With contributions from historians Bettany Hughes and Janina Ramirez, art historians Andrew Graham Dixon and Norman Bryson, and philosopher Alain de Botton amongst others, it opens up the huge social histories that lie behind the paintings and the fascinating lives of the people who made them.


MON 02:45 Great Barrier Reef (b019hd78)
[Repeat of broadcast at 20:00 today]



TUESDAY 05 NOVEMBER 2019

TUE 19:00 Beyond 100 Days (m000b42k)
Series 1

05/11/2019

Katty Kay in Washington and Christian Fraser in London report on the events that are shaping the world.


TUE 19:30 A Stitch in Time (b09q047h)
Series 1

The Black Prince

Fusing biography, art and the history of fashion, Amber Butchart explores the lives of historical figures through the clothes they wore. She looks at Edward the Black Prince.


TUE 20:00 Dive, Dive, Dive! (b00s96m9)
To the sound of pinging sonar, Robert Llewellyn ups periscope to discover why submarine movies have gripped us for over a century. He travels along the River Medway to find a beached Cold War Russian nuclear sub and then on to the abandoned WWII German U-boat pens on the French coast, recalling many of the real events that inspired these films.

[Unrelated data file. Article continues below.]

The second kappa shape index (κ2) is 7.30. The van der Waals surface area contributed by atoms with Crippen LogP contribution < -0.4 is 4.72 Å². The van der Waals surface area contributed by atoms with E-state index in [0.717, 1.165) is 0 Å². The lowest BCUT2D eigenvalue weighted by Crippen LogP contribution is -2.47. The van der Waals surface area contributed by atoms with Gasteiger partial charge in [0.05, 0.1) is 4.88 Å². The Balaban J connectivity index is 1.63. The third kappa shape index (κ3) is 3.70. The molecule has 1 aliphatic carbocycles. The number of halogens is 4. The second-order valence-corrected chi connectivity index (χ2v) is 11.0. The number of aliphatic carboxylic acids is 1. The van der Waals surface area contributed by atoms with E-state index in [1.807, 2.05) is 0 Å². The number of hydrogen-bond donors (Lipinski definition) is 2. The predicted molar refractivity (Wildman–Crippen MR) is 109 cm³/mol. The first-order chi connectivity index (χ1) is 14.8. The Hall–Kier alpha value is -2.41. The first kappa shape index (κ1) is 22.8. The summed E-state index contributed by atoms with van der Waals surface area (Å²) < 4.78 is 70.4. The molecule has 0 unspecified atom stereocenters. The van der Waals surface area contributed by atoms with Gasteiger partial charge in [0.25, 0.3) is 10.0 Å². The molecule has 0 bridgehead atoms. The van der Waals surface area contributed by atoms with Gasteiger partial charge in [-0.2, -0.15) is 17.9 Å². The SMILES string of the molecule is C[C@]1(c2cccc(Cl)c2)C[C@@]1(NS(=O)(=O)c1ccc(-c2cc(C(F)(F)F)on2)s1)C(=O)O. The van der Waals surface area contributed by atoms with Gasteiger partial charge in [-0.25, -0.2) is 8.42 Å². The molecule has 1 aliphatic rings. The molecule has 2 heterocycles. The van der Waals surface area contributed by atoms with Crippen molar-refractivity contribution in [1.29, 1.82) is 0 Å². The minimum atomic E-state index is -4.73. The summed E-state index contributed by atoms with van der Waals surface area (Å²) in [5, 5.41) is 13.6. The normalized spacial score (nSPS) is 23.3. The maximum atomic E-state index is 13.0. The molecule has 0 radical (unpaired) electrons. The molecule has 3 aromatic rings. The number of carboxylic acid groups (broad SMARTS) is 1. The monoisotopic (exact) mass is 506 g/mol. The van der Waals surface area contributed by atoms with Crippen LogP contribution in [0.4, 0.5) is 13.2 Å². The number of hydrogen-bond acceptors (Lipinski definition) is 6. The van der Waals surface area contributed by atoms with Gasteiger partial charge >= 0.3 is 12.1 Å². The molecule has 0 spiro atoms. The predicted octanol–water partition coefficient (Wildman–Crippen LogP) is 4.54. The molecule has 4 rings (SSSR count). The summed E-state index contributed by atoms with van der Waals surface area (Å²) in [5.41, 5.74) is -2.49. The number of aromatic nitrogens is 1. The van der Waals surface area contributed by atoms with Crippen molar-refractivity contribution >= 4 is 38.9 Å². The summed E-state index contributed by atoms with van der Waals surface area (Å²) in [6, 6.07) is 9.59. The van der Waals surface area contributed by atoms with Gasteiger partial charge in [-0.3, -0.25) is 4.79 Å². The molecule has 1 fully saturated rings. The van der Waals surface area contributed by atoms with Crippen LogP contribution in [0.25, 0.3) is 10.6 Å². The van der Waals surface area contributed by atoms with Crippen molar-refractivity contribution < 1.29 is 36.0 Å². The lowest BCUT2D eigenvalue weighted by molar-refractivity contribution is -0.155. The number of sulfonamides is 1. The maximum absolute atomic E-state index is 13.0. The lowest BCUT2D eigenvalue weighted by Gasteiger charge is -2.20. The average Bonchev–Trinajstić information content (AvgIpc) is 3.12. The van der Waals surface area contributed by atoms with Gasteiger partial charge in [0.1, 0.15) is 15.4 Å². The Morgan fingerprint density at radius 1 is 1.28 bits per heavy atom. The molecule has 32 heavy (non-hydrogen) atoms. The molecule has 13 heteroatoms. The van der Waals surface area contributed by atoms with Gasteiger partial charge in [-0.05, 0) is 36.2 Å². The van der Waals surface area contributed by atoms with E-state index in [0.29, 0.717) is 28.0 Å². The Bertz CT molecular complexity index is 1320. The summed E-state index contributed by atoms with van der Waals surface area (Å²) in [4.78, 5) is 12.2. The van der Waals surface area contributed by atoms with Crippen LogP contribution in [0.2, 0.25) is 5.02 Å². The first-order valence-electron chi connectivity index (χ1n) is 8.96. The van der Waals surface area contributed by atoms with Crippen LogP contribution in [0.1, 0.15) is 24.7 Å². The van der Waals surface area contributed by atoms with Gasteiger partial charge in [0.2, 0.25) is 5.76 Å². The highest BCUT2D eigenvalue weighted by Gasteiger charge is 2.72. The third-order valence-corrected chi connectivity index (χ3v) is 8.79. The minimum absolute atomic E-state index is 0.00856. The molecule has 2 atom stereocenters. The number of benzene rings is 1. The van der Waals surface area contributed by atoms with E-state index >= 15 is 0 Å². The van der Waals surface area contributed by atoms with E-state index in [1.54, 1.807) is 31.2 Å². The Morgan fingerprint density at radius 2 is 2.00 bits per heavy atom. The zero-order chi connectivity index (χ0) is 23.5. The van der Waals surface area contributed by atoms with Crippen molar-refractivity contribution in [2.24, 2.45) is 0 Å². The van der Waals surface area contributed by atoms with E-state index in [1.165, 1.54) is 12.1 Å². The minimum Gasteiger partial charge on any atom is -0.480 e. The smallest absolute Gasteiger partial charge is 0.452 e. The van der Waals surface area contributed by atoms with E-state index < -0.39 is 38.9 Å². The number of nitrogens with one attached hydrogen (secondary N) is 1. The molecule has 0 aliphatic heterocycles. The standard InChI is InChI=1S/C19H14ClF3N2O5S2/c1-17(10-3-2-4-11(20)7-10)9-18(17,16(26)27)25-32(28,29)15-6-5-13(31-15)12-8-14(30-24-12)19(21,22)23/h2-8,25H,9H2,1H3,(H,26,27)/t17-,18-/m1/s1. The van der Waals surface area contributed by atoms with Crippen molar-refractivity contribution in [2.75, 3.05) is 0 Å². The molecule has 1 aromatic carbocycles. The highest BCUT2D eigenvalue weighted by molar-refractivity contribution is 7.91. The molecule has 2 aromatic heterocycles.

From 20,000 Leagues Under the Sea to Das Boot and The Hunt for Red October, Llewellyn discovers that fear - and its antithesis, bravery - is the key, and he also reveals the unique role that Walt Disney played in promoting atomic submarines. Interviewees include director John McTiernan (The Hunt For Red October), Sir Christopher Frayling and screenwriter Michael Schiffer (Crimson Tide).


TUE 21:00 Rich Hall's Red Menace (m000b1gw)
2019 marks the 30th year since the fall of the Berlin Wall and, ostensibly, the end of the Cold War. In light of this, Rich Hall embarks on an examination of the relationship between the West and the East, America and the Union of Soviet Socialist Republics.

In his unique way, Rich looks at the propaganda, ignorance, fear and secrecy, and the natural offspring of these, paranoia, and considers how a 40-year stand-off between the superpowers brought the US and Russia to the verge of nuclear war.

The documentary does not look at the Cold War from an American perspective alone. Rich Hall also delves into the psyche of those living in the Soviet Union, of those who took part in the machinations, plots and conspiracies, and of ordinary citizens who, like Rich, lived through this most tense of times.